• Do you have off-site hard storage and electronic back-up of all key headquarters documents that must be retained for legal and business continuity reasons? Employee laptops and desktops contain much of a company’s most important information. Are adequate, routine back-up systems in place for this data, as well as for centralized data?

    Information services recovery is an area where you may need the assistance of service providers, and possibly your software vendors and a consultant.

    Hosted, cloud-based or SaaS services for websites, order management systems, third-party call-center overflow, payroll and human resource services can critically enhance recovery capabilities.

    Another major issue: What type of physical system-recovery site will you use for your in-house centralized systems, if needed?

    A hot site — one that’s fully hardware-equipped and ready to roll as soon as the servers are loaded with the current operational and data recovery back-ups (assuming back-ups are not already residing there) — will allow you to resume operations most rapidly. Maintaining a hot site service is costly, but may well be a justifiable “insurance policy,” particularly for companies that stand to sustain large losses with even a short period of downtime.

    Cold-site facilities (which do not contain hardware or back-up data, and are often used for storage purposes until needed for an emergency) are the least expensive option. But recovery takes much longer — days to weeks, in our experience — due to the need to acquire hardware and restore the data environment from the back-up media.

    A warm site falls in the middle in terms of investment and recovery seed. These have some replication of a company’s hardware environment, and can be used to store back-up recovery data — although it may not be the most current data. This type of environment allows for quicker recovery than a cold site, but the lack of a full duplicate hardware configuration is likely to limit through-put.

    Selecting the right type of recovery site for your company requires weighing the business-loss costs involved in various threat scenarios (potential losses per hour of downtime in sales and downtime-incurred expenses) against the investment/expenses associated with the various back-up or continuity options.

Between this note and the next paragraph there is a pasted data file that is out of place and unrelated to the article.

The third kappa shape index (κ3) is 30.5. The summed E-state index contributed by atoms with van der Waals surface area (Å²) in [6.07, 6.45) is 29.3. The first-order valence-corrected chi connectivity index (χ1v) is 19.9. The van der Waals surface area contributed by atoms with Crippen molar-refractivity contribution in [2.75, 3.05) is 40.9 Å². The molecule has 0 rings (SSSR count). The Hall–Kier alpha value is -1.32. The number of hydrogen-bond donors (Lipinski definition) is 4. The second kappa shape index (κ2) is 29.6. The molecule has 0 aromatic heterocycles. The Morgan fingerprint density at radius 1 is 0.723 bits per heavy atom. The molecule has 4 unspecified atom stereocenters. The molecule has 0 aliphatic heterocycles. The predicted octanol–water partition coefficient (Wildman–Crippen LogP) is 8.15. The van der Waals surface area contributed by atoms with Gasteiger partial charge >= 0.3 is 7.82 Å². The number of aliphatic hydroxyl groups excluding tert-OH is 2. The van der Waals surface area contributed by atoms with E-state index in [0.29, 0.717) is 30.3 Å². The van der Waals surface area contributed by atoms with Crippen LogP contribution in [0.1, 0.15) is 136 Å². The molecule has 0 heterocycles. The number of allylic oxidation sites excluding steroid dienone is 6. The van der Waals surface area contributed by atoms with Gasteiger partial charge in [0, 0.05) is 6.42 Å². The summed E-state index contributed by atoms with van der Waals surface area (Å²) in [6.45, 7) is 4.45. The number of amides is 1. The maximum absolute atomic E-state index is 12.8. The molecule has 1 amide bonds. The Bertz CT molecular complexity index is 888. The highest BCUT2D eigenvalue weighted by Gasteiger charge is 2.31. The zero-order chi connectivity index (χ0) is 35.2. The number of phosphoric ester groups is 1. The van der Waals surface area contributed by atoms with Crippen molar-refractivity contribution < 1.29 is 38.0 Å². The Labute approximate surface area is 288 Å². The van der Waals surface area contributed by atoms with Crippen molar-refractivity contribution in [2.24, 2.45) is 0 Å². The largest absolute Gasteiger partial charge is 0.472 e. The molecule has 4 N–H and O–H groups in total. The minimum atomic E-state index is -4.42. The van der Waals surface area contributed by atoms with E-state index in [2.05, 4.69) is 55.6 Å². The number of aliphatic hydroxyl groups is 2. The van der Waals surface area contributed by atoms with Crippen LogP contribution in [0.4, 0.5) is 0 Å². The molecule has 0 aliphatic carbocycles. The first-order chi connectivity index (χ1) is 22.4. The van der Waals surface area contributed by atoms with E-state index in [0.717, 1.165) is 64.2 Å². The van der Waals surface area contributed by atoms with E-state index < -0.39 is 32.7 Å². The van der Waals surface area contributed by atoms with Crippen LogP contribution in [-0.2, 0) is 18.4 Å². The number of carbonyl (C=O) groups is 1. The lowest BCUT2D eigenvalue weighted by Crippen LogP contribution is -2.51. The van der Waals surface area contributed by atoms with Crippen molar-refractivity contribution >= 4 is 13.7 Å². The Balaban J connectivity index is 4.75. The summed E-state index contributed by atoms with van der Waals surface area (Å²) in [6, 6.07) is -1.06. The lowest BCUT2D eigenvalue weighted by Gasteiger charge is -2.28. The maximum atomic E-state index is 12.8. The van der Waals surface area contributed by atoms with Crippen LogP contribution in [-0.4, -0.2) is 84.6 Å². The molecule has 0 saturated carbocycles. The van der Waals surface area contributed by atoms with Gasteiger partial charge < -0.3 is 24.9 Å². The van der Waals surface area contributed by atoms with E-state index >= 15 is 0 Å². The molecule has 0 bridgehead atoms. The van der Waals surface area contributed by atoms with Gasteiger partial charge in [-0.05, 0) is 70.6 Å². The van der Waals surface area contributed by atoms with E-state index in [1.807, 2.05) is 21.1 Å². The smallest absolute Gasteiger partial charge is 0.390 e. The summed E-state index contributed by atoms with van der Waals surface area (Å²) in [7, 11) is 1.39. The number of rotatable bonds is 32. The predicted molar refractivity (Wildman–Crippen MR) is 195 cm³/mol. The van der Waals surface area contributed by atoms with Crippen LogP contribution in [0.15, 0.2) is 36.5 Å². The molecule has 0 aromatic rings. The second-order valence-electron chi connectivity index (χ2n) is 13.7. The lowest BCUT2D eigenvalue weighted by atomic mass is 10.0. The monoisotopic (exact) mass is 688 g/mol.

And remember, you will struggle to get back in business unless you have been doing regular back-ups — not only of your data, but of your whole operating environment. This includes operating software, all executables, databases, all ancillary data and all other job-control software needed to run the operation.

  • CALL CENTER RECOVERY
    • Have you considered how you would take calls if your trunk line was temporarily disconnected — for instance, as the result of local utility work near your facility? Is it worth investing in a plan that includes redundant trunk lines, with some coming into the facility from opposite directions, or even from different central offices?

    • If you use an overflow or off-hours third-party call center, does the provider have the capacity to take on all of your calls on short notice? Is it possible to use a facility or facilities close enough that your contact center representatives could go there to take the calls? Should you hedge your bets by having one back-up call center nearby and one far enough away that it is unlikely to be affected by a natural disaster affecting your main call center?

    • If you don’t have a third-party call center arrangement, should you create a reciprocal agreement with another division (in a large company) or with a local business with sufficient capacity to enable your reps to go there and answer your calls?

    Note that if you use a browser-based application for taking orders and responding to customer service calls, you could do so from any environment that enables Internet access and has phone-switch capabilities that can split in-bound calls to your reps.

As solid as you may believe your research and planning to be, only regular testing will confirm a plan’s viability, uncover its weaknesses, and enable you to update it to reflect your changing business needs, as well as changing technology and other factors. To remain effective, a business continuity/disaster recovery plan must be viewed as a critical and continuously evolving project.

Curt Barry (cbarry@fcbco.com) is president of F. Curtis Barry & Co., a multichannel operations and fulfillment consultancy.